We do not need a 4K display to demonstrate how useful 4K might be to you personally. All we need is a measurement of your personal degree of visual acuity, or the limit on the ability of your eyes to resolve image details. Once we know this limit, we can determine at what size an image of any resolution should be projected to stay below this limit. Obviously if the degree of detail offered by 1080p already matches or exceeds your limit, then an upgrade to 4K will be pointless.
If you know how well you score on an acuity test (“20/x” score), or you do not care about perfect accuracy and have a vague idea whether your eyesight is normal, below, or above average, then you can go straight to the simplified screen size vs. distance calculator. If you want to use the full calculator instead, you can use one of the following values for α:
Otherwise, I provide a test right here that allows to measure your acuity with fairly good accuracy. The nice thing about this test is that you can perform it on the very equipment that you will be using to watch movies, if you hook up your computer to e.g. your projector. This allows to really determine what degree of detail you can discern in the most ideal case on that equipment, and whether it makes any sense to upgrade it to ultra-HD.
When you have successfully performed the test, you will have two numbers W and D that you can enter in the calculator below.
Why is the acuity test I provide on this website valid? It relies on a pattern of one-pixel-wide black-white alternating stripes. This is the highest possible spatial frequency that your display or projector can represent according to the Nyquist-Shannon sampling theorem, at the highest possible contrast. This makes it the limit signal for determining visual acuity. The point where you can no longer discern between this signal and a solid grey area, is the limit of your visual acuity. Any realistic image will contain details that will be at most as sharp as this, therefore if your eyes can no longer resolve the detail in these test images, they certainly will not notice any increase in detail in an average film frame displayed on the same screen.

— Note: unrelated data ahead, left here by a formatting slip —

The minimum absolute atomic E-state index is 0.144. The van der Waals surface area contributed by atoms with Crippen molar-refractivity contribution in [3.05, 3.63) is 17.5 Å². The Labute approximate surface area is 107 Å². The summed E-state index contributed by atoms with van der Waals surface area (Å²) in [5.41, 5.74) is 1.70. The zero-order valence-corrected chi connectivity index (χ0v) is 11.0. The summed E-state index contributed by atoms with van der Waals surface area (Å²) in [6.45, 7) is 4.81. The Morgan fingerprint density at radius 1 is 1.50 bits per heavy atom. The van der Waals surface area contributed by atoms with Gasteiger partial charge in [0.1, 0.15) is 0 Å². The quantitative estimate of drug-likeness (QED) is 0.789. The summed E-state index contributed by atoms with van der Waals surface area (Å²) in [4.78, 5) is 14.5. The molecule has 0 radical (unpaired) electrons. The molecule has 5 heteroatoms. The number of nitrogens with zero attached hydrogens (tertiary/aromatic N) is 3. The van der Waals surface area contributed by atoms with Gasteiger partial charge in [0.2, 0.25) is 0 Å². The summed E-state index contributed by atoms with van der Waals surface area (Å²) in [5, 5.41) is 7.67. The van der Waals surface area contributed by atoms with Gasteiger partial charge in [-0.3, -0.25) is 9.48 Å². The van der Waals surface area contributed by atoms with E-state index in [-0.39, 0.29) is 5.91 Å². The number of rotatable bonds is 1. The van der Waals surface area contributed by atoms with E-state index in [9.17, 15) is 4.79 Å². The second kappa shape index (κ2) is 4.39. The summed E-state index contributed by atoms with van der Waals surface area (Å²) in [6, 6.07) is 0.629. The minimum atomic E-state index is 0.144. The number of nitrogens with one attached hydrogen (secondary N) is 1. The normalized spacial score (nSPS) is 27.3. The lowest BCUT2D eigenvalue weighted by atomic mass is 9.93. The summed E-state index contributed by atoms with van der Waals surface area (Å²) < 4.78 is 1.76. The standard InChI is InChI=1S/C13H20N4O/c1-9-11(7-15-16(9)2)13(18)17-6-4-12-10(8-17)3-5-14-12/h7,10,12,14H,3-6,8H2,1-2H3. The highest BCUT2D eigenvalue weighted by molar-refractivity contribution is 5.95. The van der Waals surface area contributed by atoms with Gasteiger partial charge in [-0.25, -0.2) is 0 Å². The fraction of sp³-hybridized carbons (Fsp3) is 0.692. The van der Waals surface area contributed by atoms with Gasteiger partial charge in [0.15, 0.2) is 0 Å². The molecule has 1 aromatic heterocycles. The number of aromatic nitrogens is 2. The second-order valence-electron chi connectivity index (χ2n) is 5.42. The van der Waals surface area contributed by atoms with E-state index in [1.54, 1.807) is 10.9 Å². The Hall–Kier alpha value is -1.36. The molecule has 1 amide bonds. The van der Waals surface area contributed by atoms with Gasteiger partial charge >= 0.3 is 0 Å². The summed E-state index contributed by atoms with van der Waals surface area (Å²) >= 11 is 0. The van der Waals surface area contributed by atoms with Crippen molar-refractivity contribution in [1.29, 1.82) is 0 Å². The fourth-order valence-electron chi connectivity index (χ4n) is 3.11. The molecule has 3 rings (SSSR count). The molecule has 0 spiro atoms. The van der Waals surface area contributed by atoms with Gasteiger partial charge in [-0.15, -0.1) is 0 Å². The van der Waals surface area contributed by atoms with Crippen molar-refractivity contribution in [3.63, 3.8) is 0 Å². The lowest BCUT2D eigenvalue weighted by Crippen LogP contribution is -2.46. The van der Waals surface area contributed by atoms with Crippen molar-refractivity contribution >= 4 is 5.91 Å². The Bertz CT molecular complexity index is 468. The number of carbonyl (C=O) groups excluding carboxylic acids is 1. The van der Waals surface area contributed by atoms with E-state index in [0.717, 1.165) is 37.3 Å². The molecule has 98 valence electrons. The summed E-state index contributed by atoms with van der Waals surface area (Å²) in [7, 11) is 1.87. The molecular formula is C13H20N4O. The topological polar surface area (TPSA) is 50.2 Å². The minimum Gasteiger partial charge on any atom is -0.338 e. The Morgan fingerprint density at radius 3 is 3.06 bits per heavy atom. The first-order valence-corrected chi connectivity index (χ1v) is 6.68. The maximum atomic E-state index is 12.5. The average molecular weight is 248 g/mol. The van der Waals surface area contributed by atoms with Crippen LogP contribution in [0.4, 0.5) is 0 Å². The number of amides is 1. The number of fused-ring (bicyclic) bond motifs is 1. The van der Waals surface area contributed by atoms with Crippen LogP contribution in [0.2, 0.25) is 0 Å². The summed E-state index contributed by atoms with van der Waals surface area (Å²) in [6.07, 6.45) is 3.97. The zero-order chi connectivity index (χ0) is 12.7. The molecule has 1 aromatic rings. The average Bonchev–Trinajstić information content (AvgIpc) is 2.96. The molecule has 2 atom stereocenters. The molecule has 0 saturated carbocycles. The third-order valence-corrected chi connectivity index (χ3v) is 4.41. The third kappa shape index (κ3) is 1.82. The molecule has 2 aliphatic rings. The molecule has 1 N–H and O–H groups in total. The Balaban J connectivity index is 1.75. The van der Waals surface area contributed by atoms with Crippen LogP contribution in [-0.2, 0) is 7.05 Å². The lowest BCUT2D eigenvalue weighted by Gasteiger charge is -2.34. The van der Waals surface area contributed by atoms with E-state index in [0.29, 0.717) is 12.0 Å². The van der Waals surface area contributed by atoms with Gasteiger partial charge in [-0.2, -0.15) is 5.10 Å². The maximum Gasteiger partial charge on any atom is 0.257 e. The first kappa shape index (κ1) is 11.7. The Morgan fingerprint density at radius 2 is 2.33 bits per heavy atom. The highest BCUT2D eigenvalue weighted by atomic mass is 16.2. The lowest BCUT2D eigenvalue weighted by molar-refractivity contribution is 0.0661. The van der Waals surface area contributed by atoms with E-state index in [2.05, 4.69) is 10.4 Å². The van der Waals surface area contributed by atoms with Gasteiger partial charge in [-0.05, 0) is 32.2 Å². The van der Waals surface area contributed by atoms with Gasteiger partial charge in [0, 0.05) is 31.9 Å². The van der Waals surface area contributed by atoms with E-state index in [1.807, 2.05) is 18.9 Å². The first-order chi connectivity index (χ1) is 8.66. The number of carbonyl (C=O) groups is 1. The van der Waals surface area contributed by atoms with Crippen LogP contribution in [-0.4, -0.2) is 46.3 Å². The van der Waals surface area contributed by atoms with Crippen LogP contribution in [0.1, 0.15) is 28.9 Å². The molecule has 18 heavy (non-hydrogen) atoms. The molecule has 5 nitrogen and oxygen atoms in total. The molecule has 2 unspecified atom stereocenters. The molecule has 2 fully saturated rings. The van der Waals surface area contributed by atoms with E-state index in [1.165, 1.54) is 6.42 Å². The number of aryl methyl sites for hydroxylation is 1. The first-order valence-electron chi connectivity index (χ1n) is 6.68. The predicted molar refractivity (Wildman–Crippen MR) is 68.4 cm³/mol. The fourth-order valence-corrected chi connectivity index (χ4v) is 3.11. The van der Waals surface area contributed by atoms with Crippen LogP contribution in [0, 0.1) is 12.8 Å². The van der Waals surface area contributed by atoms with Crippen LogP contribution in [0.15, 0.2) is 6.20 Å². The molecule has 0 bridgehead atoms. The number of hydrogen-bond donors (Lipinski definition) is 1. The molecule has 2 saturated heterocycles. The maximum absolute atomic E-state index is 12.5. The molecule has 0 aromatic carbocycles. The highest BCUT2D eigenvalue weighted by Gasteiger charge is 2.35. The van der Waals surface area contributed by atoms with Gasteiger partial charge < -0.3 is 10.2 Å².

Given that there is an upper limit on the viewing distance, there must also be a lower limit. This lower limit would be the distance where you become able to discern the size of individual pixels, as opposed to seeing them as the smallest dots your eyes can resolve. This requires your eyes to be able to resolve the individual edges of each pixel. This becomes possible at distances below 50% of the limit distance. This means that you do not need to sit exactly at the acuity distance to have full benefit of the maximum resolution. Anywhere between that distance and half of it, is good enough. For instance at 60% of this distance as shown in the above figure, you will resolve every single pixel without overlap, while the image will appear larger than at the maximum distance. For this reason, the 60% point is used in the calculators below to determine the ‘optimal’ distance.
This one is for the techies. For most people, the simplified calculator will be more practical.
The calculator outputs two distance values for 4K and other common video resolutions, expressed in multiples of the screen width: the viewing distance where you cease to be able to discern all its details, and an optimal distance where you should see all details. The equation we need for this is Dmax = 1/(pixH⋅tan(α)), where pixH is the number of pixels in the horizontal direction of the image. I experimentally determined that the ‘optimal’ distance is about 60% of the limit distance. If you do not want to take my word for it, just repeat the test but this time, measure D as the largest distance where you are 100% confident that you can see the difference between the vertical and horizontal lines anywhere in the image (not just around the dividing line where the difference is easiest to see).
For each of the frame sizes, you can also compute the optimal width of the screen given your acuity limit and the viewing distance, or the optimal viewing distance given the screen width. The values given here include the 60% factor to ensure you will not miss any detail.
Finally, you may also compute the maximal useful (horizontal) image resolution given your acuity limit, the size W₀ at which you could project the image, and the distance D₀ from which you would like to view it. Enter the desired values and make sure the correct value for α is still filled in, and click the last ‘Compute’ button. The equation in this case is: pixH = W/(D⋅tan(α)).
The two results shown in the format recommendation are to be interpreted as follows: the “optimal” format is the one that will let you see all the details in the image without discerning individual pixels. If the “no point above” format is larger, it will only in theory be able to show more detail. In practice you will have a very hard time telling the difference and you will likely miss some of the details, so it is up to you to decide whether to invest in it. Especially if this drops from e.g. 4K to 1080p when slightly increasing the distance, you can be pretty certain that you will never see any difference between 1080p and 4K in that situation.